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A Brush Stroke of India,
and a Satiny Dessert

by Nigella Lawson

At its most elemental, cooking is about temperament. A person who has to get to the station well in advance of his train's departure is going to want to busy himself in the kitchen in entirely a different way from the person who only feels happy boarding the train just as it is leaving the platform.

And of course all cooks have repertories, and methods that are close to the heart. On the whole, this is a very good thing it keeps cooking honest.

But sometimes, in the kitchen, as in the rest of life, it can feel good to break out of the mold. Most days, for example, my kind of cooking involves roasting or grilling, the sort of cooking that seals in flavor with a minimum of input and add-on ingredients. Indeed, I find that the simpler and more direct a recipe is, the more likely I am to return to it. Tried and tested methods are what make cooking manageable, but it can feel surprisingly good to go beyond them.

Do not panic. I am not about to suggest launching into dishes that require days of elaborate preparation. It is just that we all need to feel we are not restricted by our past or our predilections or our personalities.

So, for a change, I suggest a menu that, at least for the main course, uses neither oven nor grill: a fresh-tasting, aromatic chicken masala with caramelized onion and lentil pilaf. This I would follow with some sharp, lusciously textured lemon and lime creams.

I love curry, but on the whole I am not interested in cooking that involves too much spice-grinding or many-layered processes. Thus this chicken masala is my version of a curry: it demands little effort and delivers a huge amount of flavor.

I know a recipe requiring a spice paste is off-putting, but mine involves no more than a few spices and some minced ginger and garlic. I promise you it is not much harder than opening a tub of store-bought masala and dolloping that in instead. And the pure warmth rather than acrid heat you get makes the resulting dish bounce with freshness and summery-light flavor.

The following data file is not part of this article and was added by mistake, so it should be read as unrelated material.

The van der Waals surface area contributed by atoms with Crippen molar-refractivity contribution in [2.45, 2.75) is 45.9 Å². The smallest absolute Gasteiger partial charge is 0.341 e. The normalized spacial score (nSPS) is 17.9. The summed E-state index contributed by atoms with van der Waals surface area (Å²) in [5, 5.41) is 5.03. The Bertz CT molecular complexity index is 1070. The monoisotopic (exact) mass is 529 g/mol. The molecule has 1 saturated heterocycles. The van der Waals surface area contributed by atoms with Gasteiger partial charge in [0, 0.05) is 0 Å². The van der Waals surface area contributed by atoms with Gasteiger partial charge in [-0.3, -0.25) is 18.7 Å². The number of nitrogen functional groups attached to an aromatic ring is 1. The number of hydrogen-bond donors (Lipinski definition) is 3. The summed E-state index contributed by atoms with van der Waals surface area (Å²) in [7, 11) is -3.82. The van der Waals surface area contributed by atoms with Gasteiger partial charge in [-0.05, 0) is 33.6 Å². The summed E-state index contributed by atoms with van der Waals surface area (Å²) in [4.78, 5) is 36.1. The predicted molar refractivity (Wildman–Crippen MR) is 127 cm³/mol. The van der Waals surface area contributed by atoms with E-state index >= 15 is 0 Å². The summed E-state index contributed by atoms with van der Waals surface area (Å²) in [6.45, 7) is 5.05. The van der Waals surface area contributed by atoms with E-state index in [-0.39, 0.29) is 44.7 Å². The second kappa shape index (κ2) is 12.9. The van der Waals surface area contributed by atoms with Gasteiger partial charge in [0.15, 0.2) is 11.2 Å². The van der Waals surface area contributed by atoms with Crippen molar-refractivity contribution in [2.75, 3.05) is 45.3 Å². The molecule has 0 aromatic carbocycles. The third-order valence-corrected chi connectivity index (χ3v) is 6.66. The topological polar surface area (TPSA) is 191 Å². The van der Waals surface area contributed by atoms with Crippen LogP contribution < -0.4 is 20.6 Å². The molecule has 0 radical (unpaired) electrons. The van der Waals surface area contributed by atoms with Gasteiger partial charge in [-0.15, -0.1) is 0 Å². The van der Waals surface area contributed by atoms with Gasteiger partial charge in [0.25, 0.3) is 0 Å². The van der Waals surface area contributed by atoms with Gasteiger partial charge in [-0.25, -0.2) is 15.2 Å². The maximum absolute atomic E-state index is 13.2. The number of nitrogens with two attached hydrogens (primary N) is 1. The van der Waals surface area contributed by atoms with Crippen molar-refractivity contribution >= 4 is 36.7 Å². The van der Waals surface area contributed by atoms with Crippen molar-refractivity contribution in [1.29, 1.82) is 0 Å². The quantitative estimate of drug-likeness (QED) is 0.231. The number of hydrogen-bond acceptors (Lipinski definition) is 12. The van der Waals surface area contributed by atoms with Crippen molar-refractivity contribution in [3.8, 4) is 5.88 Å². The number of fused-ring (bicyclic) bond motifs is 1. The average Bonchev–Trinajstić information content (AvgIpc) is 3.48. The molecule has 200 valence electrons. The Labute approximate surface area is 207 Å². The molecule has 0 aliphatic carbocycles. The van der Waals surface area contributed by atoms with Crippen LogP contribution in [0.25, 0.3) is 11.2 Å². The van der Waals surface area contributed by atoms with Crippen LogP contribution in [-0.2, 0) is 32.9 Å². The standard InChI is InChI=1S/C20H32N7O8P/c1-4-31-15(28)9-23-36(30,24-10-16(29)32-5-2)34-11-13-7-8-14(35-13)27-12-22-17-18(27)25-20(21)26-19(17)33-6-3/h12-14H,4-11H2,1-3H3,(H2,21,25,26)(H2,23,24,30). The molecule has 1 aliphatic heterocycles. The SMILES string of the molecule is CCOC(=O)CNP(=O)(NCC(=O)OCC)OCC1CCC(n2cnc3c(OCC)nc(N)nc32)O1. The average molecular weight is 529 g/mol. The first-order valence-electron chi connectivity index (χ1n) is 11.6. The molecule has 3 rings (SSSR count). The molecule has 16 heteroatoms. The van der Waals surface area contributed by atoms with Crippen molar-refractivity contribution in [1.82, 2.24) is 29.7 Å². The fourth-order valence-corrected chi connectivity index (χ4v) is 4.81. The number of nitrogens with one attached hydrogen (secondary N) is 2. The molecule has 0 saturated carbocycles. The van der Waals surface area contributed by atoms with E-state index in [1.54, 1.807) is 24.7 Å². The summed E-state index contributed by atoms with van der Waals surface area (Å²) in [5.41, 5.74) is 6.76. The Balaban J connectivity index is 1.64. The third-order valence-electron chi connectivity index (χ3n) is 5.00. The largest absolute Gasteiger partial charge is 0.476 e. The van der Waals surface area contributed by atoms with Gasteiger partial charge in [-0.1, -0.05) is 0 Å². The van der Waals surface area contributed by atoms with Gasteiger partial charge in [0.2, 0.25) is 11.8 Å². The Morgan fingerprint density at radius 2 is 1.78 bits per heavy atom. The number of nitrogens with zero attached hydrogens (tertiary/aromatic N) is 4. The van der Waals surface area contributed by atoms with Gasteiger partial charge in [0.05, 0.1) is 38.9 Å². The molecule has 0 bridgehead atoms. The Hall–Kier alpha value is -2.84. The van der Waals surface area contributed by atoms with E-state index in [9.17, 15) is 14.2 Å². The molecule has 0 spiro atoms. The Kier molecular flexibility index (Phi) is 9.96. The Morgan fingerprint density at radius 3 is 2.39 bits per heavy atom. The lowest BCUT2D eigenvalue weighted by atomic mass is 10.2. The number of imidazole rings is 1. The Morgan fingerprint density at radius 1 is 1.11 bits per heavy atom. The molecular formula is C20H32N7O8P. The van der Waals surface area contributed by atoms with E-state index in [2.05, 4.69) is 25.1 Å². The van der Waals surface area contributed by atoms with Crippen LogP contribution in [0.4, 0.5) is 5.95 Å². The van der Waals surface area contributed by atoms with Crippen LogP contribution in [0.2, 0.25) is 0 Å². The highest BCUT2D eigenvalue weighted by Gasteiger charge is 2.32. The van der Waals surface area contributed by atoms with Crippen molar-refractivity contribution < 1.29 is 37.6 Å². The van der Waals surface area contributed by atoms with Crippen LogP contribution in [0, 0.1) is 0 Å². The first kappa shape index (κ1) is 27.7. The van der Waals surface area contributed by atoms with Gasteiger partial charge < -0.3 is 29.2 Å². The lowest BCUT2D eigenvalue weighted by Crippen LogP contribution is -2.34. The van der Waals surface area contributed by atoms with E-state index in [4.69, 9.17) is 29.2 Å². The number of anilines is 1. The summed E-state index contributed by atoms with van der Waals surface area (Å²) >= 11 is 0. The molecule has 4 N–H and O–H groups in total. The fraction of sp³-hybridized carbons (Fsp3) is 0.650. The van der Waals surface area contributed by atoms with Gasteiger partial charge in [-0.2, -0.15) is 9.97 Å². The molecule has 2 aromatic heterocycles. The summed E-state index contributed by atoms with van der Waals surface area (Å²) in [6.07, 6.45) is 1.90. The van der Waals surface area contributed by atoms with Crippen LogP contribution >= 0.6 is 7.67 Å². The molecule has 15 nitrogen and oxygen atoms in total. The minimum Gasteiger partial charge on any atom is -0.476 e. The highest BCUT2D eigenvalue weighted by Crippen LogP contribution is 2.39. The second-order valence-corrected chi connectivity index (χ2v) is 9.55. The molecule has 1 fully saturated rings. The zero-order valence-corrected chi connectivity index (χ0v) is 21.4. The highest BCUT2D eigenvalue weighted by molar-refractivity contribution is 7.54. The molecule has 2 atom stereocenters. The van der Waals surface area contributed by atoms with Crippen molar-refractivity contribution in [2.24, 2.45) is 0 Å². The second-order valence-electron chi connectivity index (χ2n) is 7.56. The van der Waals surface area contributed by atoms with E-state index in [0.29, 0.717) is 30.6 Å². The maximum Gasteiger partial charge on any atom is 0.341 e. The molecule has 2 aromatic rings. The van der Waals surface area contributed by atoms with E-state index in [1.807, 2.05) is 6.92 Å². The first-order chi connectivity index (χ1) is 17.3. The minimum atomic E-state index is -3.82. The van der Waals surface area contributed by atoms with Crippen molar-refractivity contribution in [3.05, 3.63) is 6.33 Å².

After the paste, all you need are some onions, some chicken thighs (better flavor and texture than breasts, in my opinion, but if you feel happier with the latter, be my guest), tomatoes and a cup of dried apricots. (These last need to be soaked in water overnight, but that's scarcely demanding.) Fruit with meat is not to everyone's taste, but there is nothing invasive about the apricots here. Rather, their fragrant sweetness is the perfect complement to the mellow heat of the light sauce.

The masala has all the impact you need, so you could freely consider serving no more than a bowlful of rice alongside it.

But I feel I must make a case for my caramelized onion and lentil pilaf as an accompaniment: the sweet smokiness of scorched onion and the depth of spicing you get from cumin, coriander and cloves more than balances out the rich texture of the rice studded with lentils and mustard seeds. This dish is robust and earthy ballast. I might even have it by itself for supper, with no more than a salad of diced cucumber, dressed with yogurt and dried mint, on the side.

To turn supper into dinner, you need dessert in this case something simple, sharp and light, something that can hold its own. These lemon-lime creams are the surest way to go. It is best to think of them as the satin-textured filling of a lemon tart without the trouble of making the pie crust, and with added lime to up the ante.

They are ease itself to make. I prefer to let the cream, eggs, zest and juices of the fruits steep with sugar in a jug in the fridge for a day or so to let all that sharp, fragrant flavor develop, but it is not obligatory. Remember that if you have left the cream mixture in the fridge it will take longer to cook than if you just mix it up, pour it into the little dishes and stick them straight in the oven.

This dessert is best eaten when it has just cooled down to room temperature all that voluptuous silkiness of texture is maintained that way but there is always room for compromise. So if you need to, cook the dessert in advance, let it cool and chill it in the fridge. Then make sure to take it out so that it can get back to room temperature before serving.

Recipe: Chicken and Apricot Masala
Recipe: Caramelized Onion and Lentil Pilaf
Recipe: Lemon-Lime Satin Creams

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